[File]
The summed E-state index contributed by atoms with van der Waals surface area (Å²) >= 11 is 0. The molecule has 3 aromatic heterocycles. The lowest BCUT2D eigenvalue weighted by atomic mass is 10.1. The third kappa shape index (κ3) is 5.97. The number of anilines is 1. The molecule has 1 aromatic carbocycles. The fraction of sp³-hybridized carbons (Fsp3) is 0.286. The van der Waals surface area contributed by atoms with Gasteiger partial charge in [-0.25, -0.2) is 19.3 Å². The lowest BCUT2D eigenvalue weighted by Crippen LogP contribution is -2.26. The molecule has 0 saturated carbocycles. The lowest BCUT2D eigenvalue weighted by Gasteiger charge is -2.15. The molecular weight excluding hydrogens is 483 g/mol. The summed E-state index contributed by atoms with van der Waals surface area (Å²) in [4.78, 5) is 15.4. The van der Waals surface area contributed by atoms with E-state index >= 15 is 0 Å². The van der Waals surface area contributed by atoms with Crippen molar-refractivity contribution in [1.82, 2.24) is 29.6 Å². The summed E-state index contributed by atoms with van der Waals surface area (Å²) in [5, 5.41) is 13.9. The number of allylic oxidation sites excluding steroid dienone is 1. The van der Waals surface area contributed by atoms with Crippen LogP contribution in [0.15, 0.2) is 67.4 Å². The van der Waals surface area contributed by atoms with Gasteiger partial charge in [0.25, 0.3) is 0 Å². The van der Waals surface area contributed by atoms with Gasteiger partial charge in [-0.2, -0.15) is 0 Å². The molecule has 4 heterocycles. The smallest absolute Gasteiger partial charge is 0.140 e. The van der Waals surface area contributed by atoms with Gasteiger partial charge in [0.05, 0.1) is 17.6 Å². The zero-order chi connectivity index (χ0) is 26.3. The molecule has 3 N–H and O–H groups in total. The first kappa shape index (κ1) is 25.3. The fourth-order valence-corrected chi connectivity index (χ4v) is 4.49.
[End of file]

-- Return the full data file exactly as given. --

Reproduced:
The summed E-state index contributed by atoms with van der Waals surface area (Å²) >= 11 is 0. The molecule has 3 aromatic heterocycles. The lowest BCUT2D eigenvalue weighted by atomic mass is 10.1. The third kappa shape index (κ3) is 5.97. The number of anilines is 1. The molecule has 1 aromatic carbocycles. The fraction of sp³-hybridized carbons (Fsp3) is 0.286. The van der Waals surface area contributed by atoms with Gasteiger partial charge in [-0.25, -0.2) is 19.3 Å². The lowest BCUT2D eigenvalue weighted by Crippen LogP contribution is -2.26. The molecule has 0 saturated carbocycles. The lowest BCUT2D eigenvalue weighted by Gasteiger charge is -2.15. The molecular weight excluding hydrogens is 483 g/mol. The summed E-state index contributed by atoms with van der Waals surface area (Å²) in [4.78, 5) is 15.4. The van der Waals surface area contributed by atoms with E-state index >= 15 is 0 Å². The van der Waals surface area contributed by atoms with Crippen molar-refractivity contribution in [1.82, 2.24) is 29.6 Å². The summed E-state index contributed by atoms with van der Waals surface area (Å²) in [5, 5.41) is 13.9. The number of allylic oxidation sites excluding steroid dienone is 1. The van der Waals surface area contributed by atoms with Crippen LogP contribution in [0.15, 0.2) is 67.4 Å². The van der Waals surface area contributed by atoms with Gasteiger partial charge in [0.25, 0.3) is 0 Å². The van der Waals surface area contributed by atoms with Gasteiger partial charge in [-0.2, -0.15) is 0 Å². The molecule has 4 heterocycles. The smallest absolute Gasteiger partial charge is 0.140 e. The van der Waals surface area contributed by atoms with Gasteiger partial charge in [0.05, 0.1) is 17.6 Å². The zero-order chi connectivity index (χ0) is 26.3. The molecule has 3 N–H and O–H groups in total. The first kappa shape index (κ1) is 25.3. The fourth-order valence-corrected chi connectivity index (χ4v) is 4.49.